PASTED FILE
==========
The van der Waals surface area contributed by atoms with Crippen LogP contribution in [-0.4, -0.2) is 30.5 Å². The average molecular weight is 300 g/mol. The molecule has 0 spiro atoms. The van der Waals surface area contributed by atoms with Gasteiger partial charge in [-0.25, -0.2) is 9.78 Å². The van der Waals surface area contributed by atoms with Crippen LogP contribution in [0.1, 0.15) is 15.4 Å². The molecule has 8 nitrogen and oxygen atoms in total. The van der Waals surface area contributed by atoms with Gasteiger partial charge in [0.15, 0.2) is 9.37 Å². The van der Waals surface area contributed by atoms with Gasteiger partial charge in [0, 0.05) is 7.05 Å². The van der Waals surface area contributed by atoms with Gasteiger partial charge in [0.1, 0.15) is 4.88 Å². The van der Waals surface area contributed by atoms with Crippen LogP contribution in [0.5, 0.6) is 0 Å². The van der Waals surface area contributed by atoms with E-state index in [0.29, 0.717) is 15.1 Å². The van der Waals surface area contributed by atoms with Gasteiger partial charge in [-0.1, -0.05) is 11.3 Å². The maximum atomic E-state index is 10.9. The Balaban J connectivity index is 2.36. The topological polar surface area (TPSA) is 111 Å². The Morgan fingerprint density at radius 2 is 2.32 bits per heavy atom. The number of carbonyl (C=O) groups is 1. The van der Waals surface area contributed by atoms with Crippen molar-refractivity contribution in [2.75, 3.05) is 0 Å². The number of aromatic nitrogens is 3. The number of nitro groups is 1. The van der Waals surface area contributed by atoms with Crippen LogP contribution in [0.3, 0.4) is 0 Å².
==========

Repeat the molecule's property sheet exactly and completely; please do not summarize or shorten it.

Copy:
The van der Waals surface area contributed by atoms with Crippen LogP contribution in [-0.4, -0.2) is 30.5 Å². The average molecular weight is 300 g/mol. The molecule has 0 spiro atoms. The van der Waals surface area contributed by atoms with Gasteiger partial charge in [-0.25, -0.2) is 9.78 Å². The van der Waals surface area contributed by atoms with Crippen LogP contribution in [0.1, 0.15) is 15.4 Å². The molecule has 8 nitrogen and oxygen atoms in total. The van der Waals surface area contributed by atoms with Gasteiger partial charge in [0.15, 0.2) is 9.37 Å². The van der Waals surface area contributed by atoms with Gasteiger partial charge in [0, 0.05) is 7.05 Å². The van der Waals surface area contributed by atoms with Gasteiger partial charge in [0.1, 0.15) is 4.88 Å². The van der Waals surface area contributed by atoms with Crippen LogP contribution in [0.5, 0.6) is 0 Å². The van der Waals surface area contributed by atoms with E-state index in [0.29, 0.717) is 15.1 Å². The van der Waals surface area contributed by atoms with Gasteiger partial charge in [-0.1, -0.05) is 11.3 Å². The maximum atomic E-state index is 10.9. The Balaban J connectivity index is 2.36. The topological polar surface area (TPSA) is 111 Å². The Morgan fingerprint density at radius 2 is 2.32 bits per heavy atom. The number of carbonyl (C=O) groups is 1. The van der Waals surface area contributed by atoms with Crippen molar-refractivity contribution in [2.75, 3.05) is 0 Å². The number of aromatic nitrogens is 3. The number of nitro groups is 1. The van der Waals surface area contributed by atoms with Crippen LogP contribution in [0.3, 0.4) is 0 Å².